Cicadas Illinois

Fungus that turns cicadas into ‘zombies' detected in Midwest: Report

It's a real problem that “is even stranger than science fiction,” University of Connecticut entomologist John Cooley said

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There's a deadly sexually transmitted disease that turns cicadas into "zombies" -- and it's already been detected in parts of the Midwest, experts said.

It's a real problem that “is even stranger than science fiction,” University of Connecticut entomologist John Cooley said. “This is a sexually transmitted zombie disease.”

Cooley has seen areas in the Midwest where up to 10% of the insects were infected before. While exact numbers aren't clear just yet with the historic 2024 emergence now underway, Missouri officials said the fungus behind the disease has already been detected there.

Butterfly House Entomologist Tad Yankoski told NBC affiliate 5 On Your Side that he found one of the infected specimens as the fungus was confirmed in an area south of St. Louis.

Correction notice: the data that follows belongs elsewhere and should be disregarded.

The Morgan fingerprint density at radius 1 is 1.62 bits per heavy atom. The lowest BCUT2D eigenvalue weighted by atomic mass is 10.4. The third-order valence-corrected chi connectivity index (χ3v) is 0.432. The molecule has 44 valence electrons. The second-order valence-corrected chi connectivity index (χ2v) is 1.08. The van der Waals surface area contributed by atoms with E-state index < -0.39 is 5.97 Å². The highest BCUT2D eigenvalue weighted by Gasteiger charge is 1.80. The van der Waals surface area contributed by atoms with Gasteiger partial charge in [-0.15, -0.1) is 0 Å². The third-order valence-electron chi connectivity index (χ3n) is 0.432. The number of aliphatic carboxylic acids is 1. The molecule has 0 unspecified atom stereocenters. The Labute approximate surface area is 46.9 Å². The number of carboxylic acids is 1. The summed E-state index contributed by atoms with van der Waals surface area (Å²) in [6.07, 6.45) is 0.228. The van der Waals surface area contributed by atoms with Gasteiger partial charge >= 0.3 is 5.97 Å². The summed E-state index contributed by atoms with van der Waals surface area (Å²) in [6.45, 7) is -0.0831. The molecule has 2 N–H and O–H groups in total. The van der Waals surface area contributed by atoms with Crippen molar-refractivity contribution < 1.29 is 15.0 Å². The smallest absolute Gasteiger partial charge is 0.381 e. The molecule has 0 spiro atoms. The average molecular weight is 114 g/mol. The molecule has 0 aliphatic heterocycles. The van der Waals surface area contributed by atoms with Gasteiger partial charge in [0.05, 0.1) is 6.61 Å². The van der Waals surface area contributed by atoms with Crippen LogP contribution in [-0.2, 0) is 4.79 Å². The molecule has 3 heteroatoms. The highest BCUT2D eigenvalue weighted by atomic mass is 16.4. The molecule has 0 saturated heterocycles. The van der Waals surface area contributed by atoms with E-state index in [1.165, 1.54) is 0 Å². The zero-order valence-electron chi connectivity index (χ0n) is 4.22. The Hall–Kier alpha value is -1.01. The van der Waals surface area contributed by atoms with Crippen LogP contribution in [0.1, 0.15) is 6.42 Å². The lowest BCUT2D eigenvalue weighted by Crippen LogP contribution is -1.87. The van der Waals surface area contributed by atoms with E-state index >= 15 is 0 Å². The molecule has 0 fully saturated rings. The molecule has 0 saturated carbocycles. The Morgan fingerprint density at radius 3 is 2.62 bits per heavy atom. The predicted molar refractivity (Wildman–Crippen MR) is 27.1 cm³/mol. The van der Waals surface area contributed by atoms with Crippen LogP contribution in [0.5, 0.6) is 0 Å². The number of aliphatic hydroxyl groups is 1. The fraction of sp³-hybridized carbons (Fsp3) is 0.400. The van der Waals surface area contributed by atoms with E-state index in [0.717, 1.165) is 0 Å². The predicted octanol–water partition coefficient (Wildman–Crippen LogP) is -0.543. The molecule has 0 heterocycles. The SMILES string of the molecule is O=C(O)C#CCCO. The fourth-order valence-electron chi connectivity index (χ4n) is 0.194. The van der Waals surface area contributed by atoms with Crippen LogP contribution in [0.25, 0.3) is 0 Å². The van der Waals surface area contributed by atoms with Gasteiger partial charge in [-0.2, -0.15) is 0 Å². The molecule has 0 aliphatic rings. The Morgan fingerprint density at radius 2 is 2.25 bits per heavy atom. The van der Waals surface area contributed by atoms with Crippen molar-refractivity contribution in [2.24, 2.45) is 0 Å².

The fungal parasite is called Massospora cicadina and it targets periodical cicadas in particular.

"It turns infected cicadas into “zombie insects” that disperse more fungus by causing males infected with Stage I to produce wing-flick signals as if they were females– making them highly attractive to cicadas of both sexes," according to the University of Connecticut.

The white fungus takes over the male, their gonads are torn from their body and chalky spores are spread around to nearby other cicadas, Cooley said. The insects are sterilized, not killed. This way the fungus uses the cicadas to spread to others.

“They're completely at the mercy of the fungus,” Cooley said. “They're walking dead.”

A periodical cicada nymph wiggles in the dirt in Macon, Ga., on Thursday, March 28, 2024, after being found while digging holes for rosebushes. Trillions of cicadas are about to emerge in numbers not seen in decades and possibly centuries. (AP Photo/Carolyn Kaster)

The fungus is also the type that has hallucinatory effects on birds that would eat them, Cooley said.

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